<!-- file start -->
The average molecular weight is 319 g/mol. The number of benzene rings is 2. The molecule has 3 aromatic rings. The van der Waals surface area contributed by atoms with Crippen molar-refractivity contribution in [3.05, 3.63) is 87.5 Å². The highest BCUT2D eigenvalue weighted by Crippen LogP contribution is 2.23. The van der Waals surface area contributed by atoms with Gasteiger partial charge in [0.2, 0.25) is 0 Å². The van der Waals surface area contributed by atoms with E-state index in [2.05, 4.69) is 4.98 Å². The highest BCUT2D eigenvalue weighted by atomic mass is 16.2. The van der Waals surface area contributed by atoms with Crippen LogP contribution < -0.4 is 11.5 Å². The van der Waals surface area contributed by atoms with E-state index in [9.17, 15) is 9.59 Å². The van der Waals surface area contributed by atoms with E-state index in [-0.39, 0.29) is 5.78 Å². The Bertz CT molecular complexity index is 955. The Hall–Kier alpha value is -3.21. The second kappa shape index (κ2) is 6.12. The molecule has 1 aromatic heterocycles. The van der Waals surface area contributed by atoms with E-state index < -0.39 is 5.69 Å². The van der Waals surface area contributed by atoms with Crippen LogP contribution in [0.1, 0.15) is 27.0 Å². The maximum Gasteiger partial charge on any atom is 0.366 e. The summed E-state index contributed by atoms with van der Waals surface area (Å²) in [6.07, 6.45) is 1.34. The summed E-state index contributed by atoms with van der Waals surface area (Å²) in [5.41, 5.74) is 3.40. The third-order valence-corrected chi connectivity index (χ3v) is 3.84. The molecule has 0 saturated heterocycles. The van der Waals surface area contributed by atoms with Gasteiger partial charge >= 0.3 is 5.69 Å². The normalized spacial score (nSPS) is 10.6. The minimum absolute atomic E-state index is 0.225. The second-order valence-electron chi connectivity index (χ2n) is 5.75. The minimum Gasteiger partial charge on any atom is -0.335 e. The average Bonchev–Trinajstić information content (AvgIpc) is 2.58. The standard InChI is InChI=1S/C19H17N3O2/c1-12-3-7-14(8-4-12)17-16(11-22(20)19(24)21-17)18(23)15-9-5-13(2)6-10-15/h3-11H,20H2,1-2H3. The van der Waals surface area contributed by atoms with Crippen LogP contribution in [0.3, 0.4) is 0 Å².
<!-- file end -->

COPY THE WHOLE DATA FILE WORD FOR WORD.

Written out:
The average molecular weight is 319 g/mol. The number of benzene rings is 2. The molecule has 3 aromatic rings. The van der Waals surface area contributed by atoms with Crippen molar-refractivity contribution in [3.05, 3.63) is 87.5 Å². The highest BCUT2D eigenvalue weighted by Crippen LogP contribution is 2.23. The van der Waals surface area contributed by atoms with Gasteiger partial charge in [0.2, 0.25) is 0 Å². The van der Waals surface area contributed by atoms with E-state index in [2.05, 4.69) is 4.98 Å². The highest BCUT2D eigenvalue weighted by atomic mass is 16.2. The van der Waals surface area contributed by atoms with Crippen LogP contribution < -0.4 is 11.5 Å². The van der Waals surface area contributed by atoms with E-state index in [9.17, 15) is 9.59 Å². The van der Waals surface area contributed by atoms with E-state index in [-0.39, 0.29) is 5.78 Å². The Bertz CT molecular complexity index is 955. The Hall–Kier alpha value is -3.21. The second kappa shape index (κ2) is 6.12. The molecule has 1 aromatic heterocycles. The van der Waals surface area contributed by atoms with E-state index < -0.39 is 5.69 Å². The van der Waals surface area contributed by atoms with Crippen LogP contribution in [0.1, 0.15) is 27.0 Å². The maximum Gasteiger partial charge on any atom is 0.366 e. The summed E-state index contributed by atoms with van der Waals surface area (Å²) in [6.07, 6.45) is 1.34. The summed E-state index contributed by atoms with van der Waals surface area (Å²) in [5.41, 5.74) is 3.40. The third-order valence-corrected chi connectivity index (χ3v) is 3.84. The molecule has 0 saturated heterocycles. The van der Waals surface area contributed by atoms with Gasteiger partial charge >= 0.3 is 5.69 Å². The normalized spacial score (nSPS) is 10.6. The minimum absolute atomic E-state index is 0.225. The second-order valence-electron chi connectivity index (χ2n) is 5.75. The minimum Gasteiger partial charge on any atom is -0.335 e. The average Bonchev–Trinajstić information content (AvgIpc) is 2.58. The standard InChI is InChI=1S/C19H17N3O2/c1-12-3-7-14(8-4-12)17-16(11-22(20)19(24)21-17)18(23)15-9-5-13(2)6-10-15/h3-11H,20H2,1-2H3. The van der Waals surface area contributed by atoms with Crippen LogP contribution in [0.3, 0.4) is 0 Å².